One of the grassroot-ers in Plainfield pointed out in an e-mail to the Watchers that my pan of ex-mayor McWilliams didn't do justice to all those who've fought the county machine's grip in that city. My apologies. And since she would know more about her town than I, here is her own take on Plainfield politics:
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I'm a longtime Plainfield resident who was active in the "New Democrats" beginning in 2003 and I was on the slate in the primary in Mayor McWilliams' re-election campaign. I became more heavily involved in the campaign after the April 6 county committee coup. I know most of the players, though I have never been part of the inner circle.
As much as I enjoyed Sergio's spunky opinion, for those of us with a deeper understanding about what happened here, I want more than his post-election skim that doesn't do justice to Plainfield. In light of the research dapparent in other postings, there is precious little substance for serious people to dig into in order understand everything the primary means -- for Plainfield -- and within Union County.
It's pretty shocking to see years of hard work by dozens of grassroots people written off as simply a "pissing match." The blow we were dealt on June 7 was much more than a mayoral swap. I'm not saying Al was great, but we have suffered under the machine more than most Union County municipalities.
As a mayoral candidate, Sharon Robinson-Briggs (SRB) is far less than an "un-stellar contender." She has a short and poor track record. She has only lived in Plainfield two years and her car is still registered outside the city -- and the county -- in Piscataway. As school board president (a position she lost after the April election) her so-called leadership was marked by fractious meetings that would often go on until the wee hours without solving any problems. She did have one achievement -- giving a contract to Weiner Lesniak to represent the school board.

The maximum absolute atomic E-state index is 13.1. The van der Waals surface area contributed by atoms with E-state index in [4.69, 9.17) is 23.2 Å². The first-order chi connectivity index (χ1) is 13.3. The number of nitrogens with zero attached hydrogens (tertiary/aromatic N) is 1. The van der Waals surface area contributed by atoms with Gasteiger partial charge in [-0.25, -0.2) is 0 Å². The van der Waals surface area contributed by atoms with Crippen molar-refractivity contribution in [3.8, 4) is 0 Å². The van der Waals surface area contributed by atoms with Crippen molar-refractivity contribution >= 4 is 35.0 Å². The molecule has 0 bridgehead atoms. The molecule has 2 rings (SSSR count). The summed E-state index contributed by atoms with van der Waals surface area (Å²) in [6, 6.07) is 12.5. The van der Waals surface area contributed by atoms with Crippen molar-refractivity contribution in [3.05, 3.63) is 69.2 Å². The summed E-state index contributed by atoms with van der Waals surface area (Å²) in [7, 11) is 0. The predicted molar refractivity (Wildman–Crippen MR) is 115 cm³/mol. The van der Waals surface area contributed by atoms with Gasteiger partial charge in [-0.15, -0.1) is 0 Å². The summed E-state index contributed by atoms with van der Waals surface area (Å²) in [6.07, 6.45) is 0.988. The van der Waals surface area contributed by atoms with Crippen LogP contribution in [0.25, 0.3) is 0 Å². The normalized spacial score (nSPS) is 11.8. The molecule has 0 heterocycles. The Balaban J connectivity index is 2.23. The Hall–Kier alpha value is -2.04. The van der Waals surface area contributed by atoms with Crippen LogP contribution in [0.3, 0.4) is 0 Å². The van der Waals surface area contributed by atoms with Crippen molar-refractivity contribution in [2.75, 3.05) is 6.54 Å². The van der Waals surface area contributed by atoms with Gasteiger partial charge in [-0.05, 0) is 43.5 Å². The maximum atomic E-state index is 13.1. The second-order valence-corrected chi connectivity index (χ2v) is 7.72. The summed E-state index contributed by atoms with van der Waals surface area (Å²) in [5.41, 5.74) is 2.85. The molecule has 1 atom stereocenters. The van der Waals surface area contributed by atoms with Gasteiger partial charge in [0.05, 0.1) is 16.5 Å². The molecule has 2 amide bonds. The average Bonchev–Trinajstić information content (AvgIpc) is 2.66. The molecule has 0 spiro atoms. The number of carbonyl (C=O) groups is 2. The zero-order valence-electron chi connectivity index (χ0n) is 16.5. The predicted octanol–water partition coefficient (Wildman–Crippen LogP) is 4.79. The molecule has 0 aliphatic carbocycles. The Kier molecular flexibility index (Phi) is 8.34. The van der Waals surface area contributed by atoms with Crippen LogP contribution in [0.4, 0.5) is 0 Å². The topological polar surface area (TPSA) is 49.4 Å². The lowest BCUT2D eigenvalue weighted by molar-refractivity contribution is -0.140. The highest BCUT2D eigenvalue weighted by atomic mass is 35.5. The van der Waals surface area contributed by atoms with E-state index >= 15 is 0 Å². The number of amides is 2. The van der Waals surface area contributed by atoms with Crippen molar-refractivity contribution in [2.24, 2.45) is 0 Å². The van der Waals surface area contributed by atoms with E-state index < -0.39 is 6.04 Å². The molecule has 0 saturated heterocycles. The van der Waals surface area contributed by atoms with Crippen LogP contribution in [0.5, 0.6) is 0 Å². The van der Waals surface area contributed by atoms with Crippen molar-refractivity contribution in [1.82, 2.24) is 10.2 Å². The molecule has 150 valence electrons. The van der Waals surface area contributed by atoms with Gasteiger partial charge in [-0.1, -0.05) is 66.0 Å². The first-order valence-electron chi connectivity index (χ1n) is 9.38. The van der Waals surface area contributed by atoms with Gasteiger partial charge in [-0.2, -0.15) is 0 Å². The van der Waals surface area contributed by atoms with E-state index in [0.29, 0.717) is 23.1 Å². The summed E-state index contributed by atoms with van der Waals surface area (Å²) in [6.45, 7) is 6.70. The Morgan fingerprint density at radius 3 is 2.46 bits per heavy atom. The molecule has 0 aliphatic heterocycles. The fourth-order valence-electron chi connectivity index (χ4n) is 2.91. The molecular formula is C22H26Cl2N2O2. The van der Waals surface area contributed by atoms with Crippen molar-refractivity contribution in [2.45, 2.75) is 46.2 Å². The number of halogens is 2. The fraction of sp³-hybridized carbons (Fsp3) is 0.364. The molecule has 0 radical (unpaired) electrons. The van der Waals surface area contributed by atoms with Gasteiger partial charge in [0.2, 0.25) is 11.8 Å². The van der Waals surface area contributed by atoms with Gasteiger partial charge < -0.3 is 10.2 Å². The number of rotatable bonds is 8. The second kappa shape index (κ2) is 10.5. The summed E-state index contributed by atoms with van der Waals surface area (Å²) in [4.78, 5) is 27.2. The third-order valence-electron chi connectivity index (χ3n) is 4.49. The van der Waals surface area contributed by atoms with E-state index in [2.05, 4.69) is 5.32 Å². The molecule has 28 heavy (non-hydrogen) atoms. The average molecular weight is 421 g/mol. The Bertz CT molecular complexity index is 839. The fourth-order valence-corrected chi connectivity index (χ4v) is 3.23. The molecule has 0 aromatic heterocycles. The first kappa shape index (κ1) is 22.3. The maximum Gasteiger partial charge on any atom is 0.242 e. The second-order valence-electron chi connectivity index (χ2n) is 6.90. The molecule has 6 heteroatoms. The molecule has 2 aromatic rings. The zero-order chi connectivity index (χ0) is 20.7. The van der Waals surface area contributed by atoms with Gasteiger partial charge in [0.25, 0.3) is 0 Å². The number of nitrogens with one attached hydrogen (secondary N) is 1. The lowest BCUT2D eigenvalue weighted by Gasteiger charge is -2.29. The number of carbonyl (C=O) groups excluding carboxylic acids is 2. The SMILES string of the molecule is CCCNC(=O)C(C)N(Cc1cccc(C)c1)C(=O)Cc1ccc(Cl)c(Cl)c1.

Sergio's conclusion, "As bad as the machine may be, the alternative isn't always better," only parrots the Courier-News' wafer-thin editorial of a few months ago. That's pretty much how they tossed off as unimportant the unprecedented county committee action stripping duly elected, seated Democrats of our right to "Column A." Many Plainfield residents devoted years of effort to take back our city by successfully unseating, one-by-one, the machine candidates on the city council until we got a majority--just last year. Now even these wins are in jeopardy when the next election cycle comes around.
Want to sink your teeth into the money angle? For starters, George Norcross sent a small pile of cash. The war chest the county amassed paid for a scorched earth, Swift Boat-type of smear campaign that milked class, race and ethnic prejudices for all the venom you can imagine. Neither the mayor's wife, nor the grandchildren of Councilwoman Hollis were immune from whisper campaigns. Postal carriers groaned under the weight of the nearly daily deliveries of vicious full-color attack mailings courtesy of Pat Politano. Phones rang incessantly from practically everyone except Walt Disney barraging voters with automated recordings lauding the county's Column A ticket.
And what's happened since June 7? Well, just last Thursday the machine steamed into Plainfield's Planning Board and shut down all the forward movement in our downtown by a swift motion to table any discussion of development. Digression: Part of McWilliams' fault was being too nice and allowing old machine appointees to remain on various boards. Over the years many of these board members would rarely show up for a meeting, but that was then.
Want to take bets on when development discussions will be reopened? Since there is no real opponent in the general election, my guess is we'll hear about it again on November 9. The way this is rigged I can imagine there will be wet ink on oodles of new contracts before the SRB finishes her oath of office on January 1; so help us, God.
And then there is tonight -- city council -- the topic is liquor licenses. With Jerry Green and the machine flexing their atrophied muscle the meeting ought to be a barrel of fun.
So thanks for letting me vent. Phew.
Barbara Todd Kerr